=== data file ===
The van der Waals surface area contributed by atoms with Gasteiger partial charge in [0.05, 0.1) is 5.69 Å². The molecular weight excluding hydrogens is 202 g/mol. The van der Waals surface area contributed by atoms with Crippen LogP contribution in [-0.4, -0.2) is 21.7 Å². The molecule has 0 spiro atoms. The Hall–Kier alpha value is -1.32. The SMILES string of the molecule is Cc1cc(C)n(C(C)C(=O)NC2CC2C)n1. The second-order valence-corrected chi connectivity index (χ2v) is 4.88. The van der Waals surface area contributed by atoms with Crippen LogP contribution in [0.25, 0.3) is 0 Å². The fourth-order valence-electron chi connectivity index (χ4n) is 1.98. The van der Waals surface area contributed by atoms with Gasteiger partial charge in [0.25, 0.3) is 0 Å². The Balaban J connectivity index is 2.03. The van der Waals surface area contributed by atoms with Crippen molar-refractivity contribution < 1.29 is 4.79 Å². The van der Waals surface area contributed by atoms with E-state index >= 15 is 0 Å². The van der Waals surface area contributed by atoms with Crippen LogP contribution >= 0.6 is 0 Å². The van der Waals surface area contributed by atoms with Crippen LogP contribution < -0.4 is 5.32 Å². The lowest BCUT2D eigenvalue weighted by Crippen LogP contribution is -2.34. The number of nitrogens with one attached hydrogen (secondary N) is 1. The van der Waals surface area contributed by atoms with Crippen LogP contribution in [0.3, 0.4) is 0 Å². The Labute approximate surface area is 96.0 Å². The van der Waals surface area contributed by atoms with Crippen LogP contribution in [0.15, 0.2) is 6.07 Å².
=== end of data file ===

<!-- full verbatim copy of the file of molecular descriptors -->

The van der Waals surface area contributed by atoms with Gasteiger partial charge in [0.05, 0.1) is 5.69 Å². The molecular weight excluding hydrogens is 202 g/mol. The van der Waals surface area contributed by atoms with Crippen LogP contribution in [-0.4, -0.2) is 21.7 Å². The molecule has 0 spiro atoms. The Hall–Kier alpha value is -1.32. The SMILES string of the molecule is Cc1cc(C)n(C(C)C(=O)NC2CC2C)n1. The second-order valence-corrected chi connectivity index (χ2v) is 4.88. The van der Waals surface area contributed by atoms with Crippen LogP contribution in [0.25, 0.3) is 0 Å². The fourth-order valence-electron chi connectivity index (χ4n) is 1.98. The van der Waals surface area contributed by atoms with Gasteiger partial charge in [0.25, 0.3) is 0 Å². The Balaban J connectivity index is 2.03. The van der Waals surface area contributed by atoms with Crippen molar-refractivity contribution < 1.29 is 4.79 Å². The van der Waals surface area contributed by atoms with E-state index >= 15 is 0 Å². The van der Waals surface area contributed by atoms with Crippen LogP contribution >= 0.6 is 0 Å². The van der Waals surface area contributed by atoms with Crippen LogP contribution < -0.4 is 5.32 Å². The lowest BCUT2D eigenvalue weighted by Crippen LogP contribution is -2.34. The number of nitrogens with one attached hydrogen (secondary N) is 1. The van der Waals surface area contributed by atoms with Crippen LogP contribution in [0.3, 0.4) is 0 Å². The Labute approximate surface area is 96.0 Å². The van der Waals surface area contributed by atoms with Crippen LogP contribution in [0.15, 0.2) is 6.07 Å².